What if, though, what if they are successful because they genre-hopped? What if there aren’t more successful genre-hoppers simply because more people don’t do it, and more people don’t do it simply because the conventional wisdom has always been that you shouldn’t do it?

I don’t know if this is arrogant, but I feel like my readers are smarter than that. My readers are certainly smart enough to figure out the ways a fiction book is different from a non-fiction book. My readers are smart enough to look at my list of books and figure out what they may or may not like. And, really, the goal, my goal, when people ask me “What kind of books do you write?” is to be able to answer “Good ones.”

Ultimately, I really believe people just like and want good stories. People want a good story far more than they are concerned about sticking to reading one genre. If that weren’t the case, Harry Potter could never have sold as it did. Millions – billions? – of people read outside their “normal” genres because they wanted a good story, and they were rewarded for doing so.

So I’m trusting you, my readers, to prove the pundits wrong, and to be the intelligent, discerning readers I know you are. I hope you’ll follow wherever the writing muses lead me, and always give me feedback to help me know if I’m on the right track. Like I said, I want to produce good stories. I want to engage people through words and show people new worlds, regardless of whether they really exist. Curiosity and connection, wit and wisdom, discovery and dreams, these are my genres.

Stay tuned! And thank you.

Oh, also, there's a cookbook coming soon. :)

Oh, also, there’s a cookbook coming soon. :)

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Cinnamon Roll Season

It’s a little after 5 a.m. on Mother’s Day. At 5 I woke up (no alarm; the sun wakes me up these days) and lay in bed calculating how much time the make-ahead cinnamon rolls I made ahead last night needed to rise; whether it was too soon to take them out of the refrigerator for a “cold rise,” which over the years we’ve determined yields the best results. I decided it would have been better if I’d woken up half an hour later, but I may as well set them out and then try to get some more sleep. So the cinnamon rolls are now a-risin’. “Cinnamon Roll Season,” as I call it, has begun. It starts every year on Mother’s Day, ends on Father’s Day, with no additional bakings in between. A season of two.

Cinnamon Roll Season is a new thing, and I can’t remember exactly when it started. When I was growing up, Mom was in charge of all the family gatherings (or so it seemed) – crowds of people from both sides of the family descending on the house multiple times each year, Mother’s Day, Father’s Day, Easter, Christmas, Thanksgiving; you name it, Mom did it, and she did it with unmatched panache and skill. As elder relatives passed on, though, and extended family grew up and had their own families, the dinners got smaller and smaller.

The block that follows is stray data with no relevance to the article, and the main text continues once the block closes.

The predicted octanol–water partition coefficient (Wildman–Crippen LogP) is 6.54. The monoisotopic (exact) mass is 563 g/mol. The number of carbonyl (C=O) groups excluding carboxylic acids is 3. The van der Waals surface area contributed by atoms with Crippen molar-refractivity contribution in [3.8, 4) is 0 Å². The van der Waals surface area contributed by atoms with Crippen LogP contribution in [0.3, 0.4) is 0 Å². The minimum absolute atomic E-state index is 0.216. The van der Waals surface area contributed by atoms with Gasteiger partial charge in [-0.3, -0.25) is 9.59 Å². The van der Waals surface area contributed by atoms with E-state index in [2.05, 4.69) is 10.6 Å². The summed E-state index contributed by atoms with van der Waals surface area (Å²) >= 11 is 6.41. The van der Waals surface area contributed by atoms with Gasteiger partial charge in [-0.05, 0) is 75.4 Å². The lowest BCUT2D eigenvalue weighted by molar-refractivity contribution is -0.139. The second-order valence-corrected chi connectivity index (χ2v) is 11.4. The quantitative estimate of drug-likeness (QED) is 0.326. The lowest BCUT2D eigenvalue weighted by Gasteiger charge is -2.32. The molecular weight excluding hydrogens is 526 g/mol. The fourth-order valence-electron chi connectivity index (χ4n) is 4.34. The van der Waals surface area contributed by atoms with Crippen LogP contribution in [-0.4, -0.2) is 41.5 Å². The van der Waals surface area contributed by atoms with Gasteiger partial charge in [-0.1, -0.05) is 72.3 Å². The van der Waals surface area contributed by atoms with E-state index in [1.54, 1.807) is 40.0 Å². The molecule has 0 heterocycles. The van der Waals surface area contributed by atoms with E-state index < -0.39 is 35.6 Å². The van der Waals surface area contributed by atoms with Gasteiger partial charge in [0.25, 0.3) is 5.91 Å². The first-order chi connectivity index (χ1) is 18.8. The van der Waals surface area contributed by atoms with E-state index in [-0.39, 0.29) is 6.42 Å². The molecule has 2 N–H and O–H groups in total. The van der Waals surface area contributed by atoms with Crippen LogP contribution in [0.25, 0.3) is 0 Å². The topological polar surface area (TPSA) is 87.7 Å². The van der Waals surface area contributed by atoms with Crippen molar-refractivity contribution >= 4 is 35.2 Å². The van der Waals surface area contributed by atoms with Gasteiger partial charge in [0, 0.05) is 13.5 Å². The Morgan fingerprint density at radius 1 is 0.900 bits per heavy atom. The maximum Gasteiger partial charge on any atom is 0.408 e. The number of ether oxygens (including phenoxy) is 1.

Then came the day when, suddenly, all the grandmothers had passed on, and my Mom was the eldest Mom. Prior to that, she’d been in charge of Mother’s Day, but it was clear that it wasn’t right for her to have to make her own celebratory meal.

And so, intrepidly, one year (was it the first year without a grandmother? I can’t remember) I invited Mom and Dad to my house for Mother’s and Father’s Day brunches, and have done so ever since.

Now, clearly, it felt so clear when I invited them the first time, I wasn’t really an adult yet. Having Mom and Dad over for an official family brunch felt like I was playing at adulthood, playing at knowing what I was doing. Those elaborate family meals from years past, dozens of succulent dishes weighing down tables and filling up counter space and then our bellies – how did she do it? Of course she had help from other cooks who joined her in the kitchen on their arrival, but that’s a technicality; in truth, she managed most of it by herself. Today I’ll bake the cinnamon rolls and pop some ham in the oven and scramble some eggs, and cross my fingers that by some miracle of nature it’ll all be ready at the same time. Mom, on the other hand, always managed everything with a flair and perfection of timing which I didn’t know to marvel at until I had to do it on my own.

But I’ll try. I can’t remember how long we’ve been having cinnamon rolls for Mother’s and Father’s Days now, but it’s only been a few years. Regardless, it’s the beginning of a new tradition. In some ways when all those colossal family dinners faded away, it felt like the end of something. Maybe it was. Still, inadequate though I may feel about pretending to be an adult sometimes, today as I put the cinnamon rolls out to rise I realized we have firmly created something new. Cinnamon Roll Season. Starting on Mother’s Day, ending on Father’s Day.